The greatest maintenance mistake is failure to keep the drivetrain clean and optimally lubricated. A dirty drivetrain is less efficient, robbing speed and power and compromising shift quality while accelerating wear. Your drivetrain should be cleaned once a week if you’re riding two days a week or more. Regular cleaning is easy and quick. Spray biodegradable degreaser such as Simple Green on your drivetrain and use a stiff, plastic bristle brush to quickly scrub the cogset, chain and chainrings. You can back pedal the drivetrain while holding the brush over the cogset and chain. Park Tool and Pedros both make easy to use chain cleaners that scrub your chain with a series of rotating brushes as you back pedal through them, or you can use an inexpensive hand brush from the hardware store.

Bike Cassette Cleaning
Each of these cogsets are very high mileage- they have been kept clean and freshly lubricated so their wear has been minimal. The SRAM cogset on the right has over 3,000 road miles on it.

Once your drive train is clean inspect your cockpit for one of the largest speed-suckers on any high end, aerodynamic triathlon bike: Bad handlebar tape. Handlebar tape that is unraveling, has bulky wraps of adhesive tape or is hanging loose creates drag at the critical leading edge of the bike. Good quality aerobars were designed in a wind tunnel without bulky wraps of electrical tape and bunched-up handlebar tape edges catching wind and increasing drag. Fresh handlebar tape provides better grip, absorbs road shock better and makes your bike appear race ready. You or your mechanic can also spot any problems with brake and drivetrain cables routed under the tape when changing it. Be sure to wrap handlebar tape in the correct direction, so your grip does not roll up the edges of the tape. Use two turns of stretch vinyl electrical tape to precisely finish you bar tape and prevent it from unraveling. Precise alignment of the finishing tape provides a professional appearance. Some race teams in the Tour de France re-wrap handlebar tape nearly every day.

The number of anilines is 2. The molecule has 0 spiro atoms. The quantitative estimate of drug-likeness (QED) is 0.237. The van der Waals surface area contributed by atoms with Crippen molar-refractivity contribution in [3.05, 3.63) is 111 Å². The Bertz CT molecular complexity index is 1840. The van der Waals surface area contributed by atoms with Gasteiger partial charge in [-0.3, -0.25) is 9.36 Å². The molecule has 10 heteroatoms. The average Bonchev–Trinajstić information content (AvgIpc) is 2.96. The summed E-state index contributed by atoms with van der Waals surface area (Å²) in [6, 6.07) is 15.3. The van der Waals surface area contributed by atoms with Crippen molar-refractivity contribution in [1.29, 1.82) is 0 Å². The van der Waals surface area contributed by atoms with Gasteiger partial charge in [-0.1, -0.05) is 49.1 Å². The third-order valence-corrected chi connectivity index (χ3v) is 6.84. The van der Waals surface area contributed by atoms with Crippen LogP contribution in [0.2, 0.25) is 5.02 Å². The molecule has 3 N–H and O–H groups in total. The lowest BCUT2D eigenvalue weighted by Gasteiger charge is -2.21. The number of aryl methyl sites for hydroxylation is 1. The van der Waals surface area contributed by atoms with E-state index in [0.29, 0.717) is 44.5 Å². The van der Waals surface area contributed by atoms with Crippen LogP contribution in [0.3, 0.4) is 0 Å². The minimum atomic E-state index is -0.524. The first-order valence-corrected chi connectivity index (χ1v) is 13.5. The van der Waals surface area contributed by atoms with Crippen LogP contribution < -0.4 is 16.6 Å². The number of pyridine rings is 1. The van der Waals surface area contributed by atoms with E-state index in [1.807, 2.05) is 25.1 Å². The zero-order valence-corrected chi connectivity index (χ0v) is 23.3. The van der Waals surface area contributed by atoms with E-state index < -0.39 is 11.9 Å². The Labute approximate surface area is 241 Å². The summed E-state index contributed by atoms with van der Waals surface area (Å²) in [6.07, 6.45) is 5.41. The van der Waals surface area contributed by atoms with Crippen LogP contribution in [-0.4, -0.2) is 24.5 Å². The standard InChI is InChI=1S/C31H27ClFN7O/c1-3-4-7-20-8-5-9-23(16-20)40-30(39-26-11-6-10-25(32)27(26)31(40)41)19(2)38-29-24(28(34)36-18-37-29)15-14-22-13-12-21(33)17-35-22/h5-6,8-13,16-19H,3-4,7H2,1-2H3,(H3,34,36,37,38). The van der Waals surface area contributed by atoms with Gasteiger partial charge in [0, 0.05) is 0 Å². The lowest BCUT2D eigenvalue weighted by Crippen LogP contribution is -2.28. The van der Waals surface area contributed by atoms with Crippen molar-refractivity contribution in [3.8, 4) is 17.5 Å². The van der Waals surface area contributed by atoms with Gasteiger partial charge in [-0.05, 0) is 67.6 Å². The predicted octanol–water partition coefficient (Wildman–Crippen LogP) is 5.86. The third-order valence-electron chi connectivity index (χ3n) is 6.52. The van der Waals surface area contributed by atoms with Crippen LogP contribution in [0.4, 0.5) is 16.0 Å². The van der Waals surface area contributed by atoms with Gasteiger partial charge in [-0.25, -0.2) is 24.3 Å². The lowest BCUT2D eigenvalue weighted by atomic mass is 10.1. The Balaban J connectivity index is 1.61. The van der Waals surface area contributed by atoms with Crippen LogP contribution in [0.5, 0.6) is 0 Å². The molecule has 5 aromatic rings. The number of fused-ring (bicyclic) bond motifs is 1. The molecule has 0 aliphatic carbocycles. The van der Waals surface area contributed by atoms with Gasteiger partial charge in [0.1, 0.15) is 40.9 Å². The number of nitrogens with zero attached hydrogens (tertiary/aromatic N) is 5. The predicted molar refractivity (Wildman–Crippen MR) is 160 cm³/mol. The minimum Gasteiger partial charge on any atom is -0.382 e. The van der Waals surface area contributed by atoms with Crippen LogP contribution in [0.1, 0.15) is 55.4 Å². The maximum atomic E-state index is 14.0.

Bike Handlebar Maintenance
Left: A poorly finished base bar with unraveled tape. Center: A nicely finished tape job wrapped in the correct direction to prevent the tape from rolling. Right: An aerobar extension with poorly finished handlebar tape and gaps that are unsightly and could even been unsafe.